Historical Football Kits

 

Hull City

Formed 1904

Elected to Division Two 1905

Kit History

hull city fc 1904

1904 c

hull city 1904-05

1904-1905 s

hull city fc 1904-05

1905-1909 a c h s

1909-1910 s

1910-1914 c h

hull city fc 1914

1914-1915 s

1918-1919 c

1919-1921 a

hull city 2921-22

1921-1922 v

hull city 1922-23

1922-1923 s

Shorts & socks not confirmed

1923-1931 a c l

hull city 1931-32

1931-1933 s

1934-1935 a

1935-1936 b c s w

1936-1939 a c

hull city fc 1940

1940 s

1946-1947 c o w

May 1947-1948 a o

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1948-1957 a m

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1957-1960 a

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1960-1963 a c

hull city 1963-64

1963-1964 s

1964-1965 a c

1965-1968 a c

1968-1969 a c

1969-1971 a c

1971-1972 g

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1972-1975 a c

Europa

1975-1976 j q

Europa

1976-1978 a g j q

Europa

1978-1979 a j q

Europa

1979-1980 j q

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Adidas

1980-1982 a p

Admiral

1982-1983 a k

Admiral

1983-1984 f k

Admiral

1984-1986 a

Admiral

1986-1987 a e

Admiral

1987-1988 a e

Matchwinner

1988-1989 a r

Matchwinner

1989-1990 e r

Matchwinner

1990-1992 a e i

Matchwinner

1992-1993 a c x

Matchwinner

Aug- Dec 1993 a c x

Pelada

Jan-May 1994 a c i

Pelada

1994-1995 a c

Super League

1995-1997 a k

Super League

1997-1998 c

Olympic Sports

1998-1999 c k i r

Avec

1999-2000 c i

Avec

2000-2001 c i t

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Patrick

2001-2002 c

Patrick

2002-2004 d

Diadora

2004-2005 d

Diadora

2005-2006 d

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Diadora

2006-2007 b e u

Umbro

2007-2008 b

Umbro

2008-2009 b

Umbro
hull city 2009-10

2009-2010 b

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Adidas
hull city 2010-11 home kit

2010-2011 b

Adidas
hull city 2011-12 home kit

2011-2012 b

Adidas
hull city fc 2012-13 home kit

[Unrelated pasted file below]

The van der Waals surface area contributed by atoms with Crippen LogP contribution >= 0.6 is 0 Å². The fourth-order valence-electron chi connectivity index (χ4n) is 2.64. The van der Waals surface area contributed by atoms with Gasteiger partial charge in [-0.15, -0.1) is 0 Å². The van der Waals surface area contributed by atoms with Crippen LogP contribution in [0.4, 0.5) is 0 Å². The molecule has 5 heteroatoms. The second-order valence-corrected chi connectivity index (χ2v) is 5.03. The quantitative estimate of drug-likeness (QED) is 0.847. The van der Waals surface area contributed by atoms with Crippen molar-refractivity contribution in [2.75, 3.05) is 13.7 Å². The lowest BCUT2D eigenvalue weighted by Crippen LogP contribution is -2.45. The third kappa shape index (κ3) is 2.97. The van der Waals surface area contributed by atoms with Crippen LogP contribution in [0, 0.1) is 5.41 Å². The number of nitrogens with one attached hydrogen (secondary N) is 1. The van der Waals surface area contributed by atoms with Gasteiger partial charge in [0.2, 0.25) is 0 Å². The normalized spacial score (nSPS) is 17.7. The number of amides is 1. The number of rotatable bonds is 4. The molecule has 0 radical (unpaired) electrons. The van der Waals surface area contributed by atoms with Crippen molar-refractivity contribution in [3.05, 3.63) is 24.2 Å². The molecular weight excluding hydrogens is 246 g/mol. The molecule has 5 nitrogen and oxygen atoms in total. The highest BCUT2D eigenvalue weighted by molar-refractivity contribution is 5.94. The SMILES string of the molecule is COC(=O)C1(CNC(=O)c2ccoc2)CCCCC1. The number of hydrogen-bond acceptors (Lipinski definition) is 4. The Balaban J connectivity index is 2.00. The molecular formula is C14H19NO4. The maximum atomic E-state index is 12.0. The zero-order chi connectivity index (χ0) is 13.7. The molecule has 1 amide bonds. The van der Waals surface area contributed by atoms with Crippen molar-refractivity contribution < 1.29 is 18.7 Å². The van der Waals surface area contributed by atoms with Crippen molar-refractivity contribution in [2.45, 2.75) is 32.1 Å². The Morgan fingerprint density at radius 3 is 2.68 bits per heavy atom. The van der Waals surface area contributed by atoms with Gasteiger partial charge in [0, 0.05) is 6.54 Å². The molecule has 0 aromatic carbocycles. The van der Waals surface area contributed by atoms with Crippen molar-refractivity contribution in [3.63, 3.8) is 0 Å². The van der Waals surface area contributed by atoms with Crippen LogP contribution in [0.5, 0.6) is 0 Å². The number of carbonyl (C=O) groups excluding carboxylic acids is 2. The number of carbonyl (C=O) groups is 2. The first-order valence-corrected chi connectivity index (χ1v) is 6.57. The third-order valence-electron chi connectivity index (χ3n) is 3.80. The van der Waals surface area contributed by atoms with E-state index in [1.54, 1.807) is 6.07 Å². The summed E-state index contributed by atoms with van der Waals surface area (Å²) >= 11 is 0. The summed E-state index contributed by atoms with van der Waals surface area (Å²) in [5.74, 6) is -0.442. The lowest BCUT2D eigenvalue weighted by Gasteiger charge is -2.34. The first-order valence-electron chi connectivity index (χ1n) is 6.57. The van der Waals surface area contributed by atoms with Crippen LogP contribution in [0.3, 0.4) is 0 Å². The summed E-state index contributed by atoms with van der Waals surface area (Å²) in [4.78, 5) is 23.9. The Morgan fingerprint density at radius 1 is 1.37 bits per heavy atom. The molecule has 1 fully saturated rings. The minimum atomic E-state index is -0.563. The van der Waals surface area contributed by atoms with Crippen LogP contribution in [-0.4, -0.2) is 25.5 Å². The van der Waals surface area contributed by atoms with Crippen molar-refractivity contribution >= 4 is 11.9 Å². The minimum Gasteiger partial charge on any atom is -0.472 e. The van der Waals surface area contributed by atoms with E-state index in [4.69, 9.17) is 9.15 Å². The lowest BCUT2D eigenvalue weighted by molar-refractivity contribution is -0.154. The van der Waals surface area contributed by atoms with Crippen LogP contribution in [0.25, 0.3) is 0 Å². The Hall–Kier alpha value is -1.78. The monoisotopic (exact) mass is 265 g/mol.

2012-2013 b

Adidas
hull city 2013-14 home kit

2013-2014 b

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Umbro
hull city 2014-15 1st kit

2014-2015 b

 

Background

The Tigers were formed in July 1904, too late to apply to join a league so the club played friendly matched during their first season, submitting an application to join the Football League the following year. At the time, the Football League's policy was to encourage the development of professional association football in Yorkshire, a stronghold of Rugby League. Hull's application was initially rejected but then it was decided to expand the two divisions by two clubs each, which resulted in four vacancies in the Second Division. On a second ballot, Hull were accepted.

hull city crest 1935The years leading up to the First World War saw Hull City's strongest League performances and in 1910 they narrowly missed out on promotion to Division 1 on goal average. Between the Wars, Hull carved out a reputation as formidable Cup fighters, reaching two quarter-finals and in 1930 the semi-final. Sadly this last achievement was marred by relegation to Division 3 (North) where they languished for three years. In 1935 the club adopted the city's municipal colours of ultramarine and white adorned with the coat of arms of Kingston upon Hull only to be relegated once again. The traditional stripes returned the following season.

After the Second World War Hull's new owner, Harold Needler, had wanted to rebrand the club as Kingston upon Hull AFC and adopt orange, blue and white but he could not obtain the new kits because of the rationing of clothing so light blue shirts were worn instead and the name change did not materialise.

In 1949, now wearing plain amber shirts with a bold tiger's head badge, City returned to hull city crest 1947Division 2 and enjoyed another stirring cup campaign, losing 0-1 to Manchester United in the quarter-final. There was little to celebrate during the Fifties and by the early Sixties, hull city crest 1957City were in Division 3.

The roaring tiger appeared without a background shield between 1957 and 1960 when it was dropped before it was reinstated in 1971.